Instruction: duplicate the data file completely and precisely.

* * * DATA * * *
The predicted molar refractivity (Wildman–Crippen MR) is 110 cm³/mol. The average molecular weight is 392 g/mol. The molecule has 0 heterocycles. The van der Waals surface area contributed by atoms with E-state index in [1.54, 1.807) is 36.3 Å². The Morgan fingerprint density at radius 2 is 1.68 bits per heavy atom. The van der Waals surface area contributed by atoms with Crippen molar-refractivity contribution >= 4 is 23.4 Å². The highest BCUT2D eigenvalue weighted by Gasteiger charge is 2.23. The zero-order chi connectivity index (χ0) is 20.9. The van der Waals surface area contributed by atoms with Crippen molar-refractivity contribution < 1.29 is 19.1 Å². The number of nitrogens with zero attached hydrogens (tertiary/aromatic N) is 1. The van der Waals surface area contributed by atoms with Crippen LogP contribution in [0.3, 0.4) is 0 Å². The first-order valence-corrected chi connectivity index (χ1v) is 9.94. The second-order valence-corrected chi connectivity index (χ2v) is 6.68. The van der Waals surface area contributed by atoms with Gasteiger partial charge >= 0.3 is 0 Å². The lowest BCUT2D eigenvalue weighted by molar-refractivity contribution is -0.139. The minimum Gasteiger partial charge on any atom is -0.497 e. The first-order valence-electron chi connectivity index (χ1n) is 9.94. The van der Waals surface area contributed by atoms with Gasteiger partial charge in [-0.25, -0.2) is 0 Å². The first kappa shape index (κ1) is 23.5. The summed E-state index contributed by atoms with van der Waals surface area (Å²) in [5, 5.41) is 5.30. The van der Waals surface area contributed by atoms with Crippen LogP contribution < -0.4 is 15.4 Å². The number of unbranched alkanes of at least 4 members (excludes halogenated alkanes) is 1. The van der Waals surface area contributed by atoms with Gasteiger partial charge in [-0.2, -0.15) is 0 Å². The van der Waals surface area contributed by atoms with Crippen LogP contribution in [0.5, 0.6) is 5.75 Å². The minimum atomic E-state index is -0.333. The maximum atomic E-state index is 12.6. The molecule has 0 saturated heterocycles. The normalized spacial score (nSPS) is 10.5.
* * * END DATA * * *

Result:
The predicted molar refractivity (Wildman–Crippen MR) is 110 cm³/mol. The average molecular weight is 392 g/mol. The molecule has 0 heterocycles. The van der Waals surface area contributed by atoms with E-state index in [1.54, 1.807) is 36.3 Å². The Morgan fingerprint density at radius 2 is 1.68 bits per heavy atom. The van der Waals surface area contributed by atoms with Crippen molar-refractivity contribution >= 4 is 23.4 Å². The highest BCUT2D eigenvalue weighted by Gasteiger charge is 2.23. The zero-order chi connectivity index (χ0) is 20.9. The van der Waals surface area contributed by atoms with Crippen molar-refractivity contribution < 1.29 is 19.1 Å². The number of nitrogens with zero attached hydrogens (tertiary/aromatic N) is 1. The van der Waals surface area contributed by atoms with Crippen LogP contribution in [0.3, 0.4) is 0 Å². The first-order valence-corrected chi connectivity index (χ1v) is 9.94. The second-order valence-corrected chi connectivity index (χ2v) is 6.68. The van der Waals surface area contributed by atoms with Gasteiger partial charge >= 0.3 is 0 Å². The lowest BCUT2D eigenvalue weighted by molar-refractivity contribution is -0.139. The minimum Gasteiger partial charge on any atom is -0.497 e. The first-order valence-electron chi connectivity index (χ1n) is 9.94. The van der Waals surface area contributed by atoms with Gasteiger partial charge in [-0.25, -0.2) is 0 Å². The first kappa shape index (κ1) is 23.5. The summed E-state index contributed by atoms with van der Waals surface area (Å²) in [5, 5.41) is 5.30. The van der Waals surface area contributed by atoms with Crippen LogP contribution < -0.4 is 15.4 Å². The number of unbranched alkanes of at least 4 members (excludes halogenated alkanes) is 1. The van der Waals surface area contributed by atoms with Gasteiger partial charge in [-0.2, -0.15) is 0 Å². The van der Waals surface area contributed by atoms with Crippen LogP contribution in [0.5, 0.6) is 5.75 Å². The minimum atomic E-state index is -0.333. The maximum atomic E-state index is 12.6. The molecule has 0 saturated heterocycles. The normalized spacial score (nSPS) is 10.5.